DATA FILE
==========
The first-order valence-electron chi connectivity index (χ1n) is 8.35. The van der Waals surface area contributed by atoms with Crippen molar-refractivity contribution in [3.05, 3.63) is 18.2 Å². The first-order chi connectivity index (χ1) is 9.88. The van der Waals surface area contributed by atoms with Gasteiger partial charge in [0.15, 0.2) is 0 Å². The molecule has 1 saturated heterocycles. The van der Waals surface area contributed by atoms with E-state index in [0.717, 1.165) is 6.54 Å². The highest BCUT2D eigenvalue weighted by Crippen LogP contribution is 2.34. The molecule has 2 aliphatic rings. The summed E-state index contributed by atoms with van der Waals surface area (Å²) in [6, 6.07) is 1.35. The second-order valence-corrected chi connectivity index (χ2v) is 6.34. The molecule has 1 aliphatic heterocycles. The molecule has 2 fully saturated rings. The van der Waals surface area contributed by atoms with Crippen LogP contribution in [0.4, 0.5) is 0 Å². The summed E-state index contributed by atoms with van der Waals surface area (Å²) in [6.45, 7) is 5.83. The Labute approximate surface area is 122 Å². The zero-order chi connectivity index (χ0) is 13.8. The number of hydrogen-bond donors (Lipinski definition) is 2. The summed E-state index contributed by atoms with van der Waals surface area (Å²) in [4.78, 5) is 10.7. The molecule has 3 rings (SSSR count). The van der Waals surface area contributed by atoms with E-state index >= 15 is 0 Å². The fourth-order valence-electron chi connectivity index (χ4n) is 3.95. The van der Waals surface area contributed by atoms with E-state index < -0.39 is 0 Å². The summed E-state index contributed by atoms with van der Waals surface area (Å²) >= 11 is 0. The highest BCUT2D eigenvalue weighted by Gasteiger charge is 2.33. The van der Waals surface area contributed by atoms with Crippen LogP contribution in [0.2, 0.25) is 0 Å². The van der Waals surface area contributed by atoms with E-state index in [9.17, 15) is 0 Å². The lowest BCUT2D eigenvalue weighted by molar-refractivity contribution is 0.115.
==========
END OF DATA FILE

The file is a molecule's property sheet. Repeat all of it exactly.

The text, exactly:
The first-order valence-electron chi connectivity index (χ1n) is 8.35. The van der Waals surface area contributed by atoms with Crippen molar-refractivity contribution in [3.05, 3.63) is 18.2 Å². The first-order chi connectivity index (χ1) is 9.88. The van der Waals surface area contributed by atoms with Gasteiger partial charge in [0.15, 0.2) is 0 Å². The molecule has 1 saturated heterocycles. The van der Waals surface area contributed by atoms with E-state index in [0.717, 1.165) is 6.54 Å². The highest BCUT2D eigenvalue weighted by Crippen LogP contribution is 2.34. The molecule has 2 aliphatic rings. The summed E-state index contributed by atoms with van der Waals surface area (Å²) in [6, 6.07) is 1.35. The second-order valence-corrected chi connectivity index (χ2v) is 6.34. The molecule has 1 aliphatic heterocycles. The molecule has 2 fully saturated rings. The van der Waals surface area contributed by atoms with Crippen LogP contribution in [0.4, 0.5) is 0 Å². The summed E-state index contributed by atoms with van der Waals surface area (Å²) in [6.45, 7) is 5.83. The Labute approximate surface area is 122 Å². The zero-order chi connectivity index (χ0) is 13.8. The number of hydrogen-bond donors (Lipinski definition) is 2. The summed E-state index contributed by atoms with van der Waals surface area (Å²) in [4.78, 5) is 10.7. The molecule has 3 rings (SSSR count). The van der Waals surface area contributed by atoms with E-state index >= 15 is 0 Å². The fourth-order valence-electron chi connectivity index (χ4n) is 3.95. The van der Waals surface area contributed by atoms with E-state index < -0.39 is 0 Å². The summed E-state index contributed by atoms with van der Waals surface area (Å²) >= 11 is 0. The highest BCUT2D eigenvalue weighted by Gasteiger charge is 2.33. The van der Waals surface area contributed by atoms with Crippen LogP contribution in [0.2, 0.25) is 0 Å². The van der Waals surface area contributed by atoms with E-state index in [9.17, 15) is 0 Å². The lowest BCUT2D eigenvalue weighted by molar-refractivity contribution is 0.115.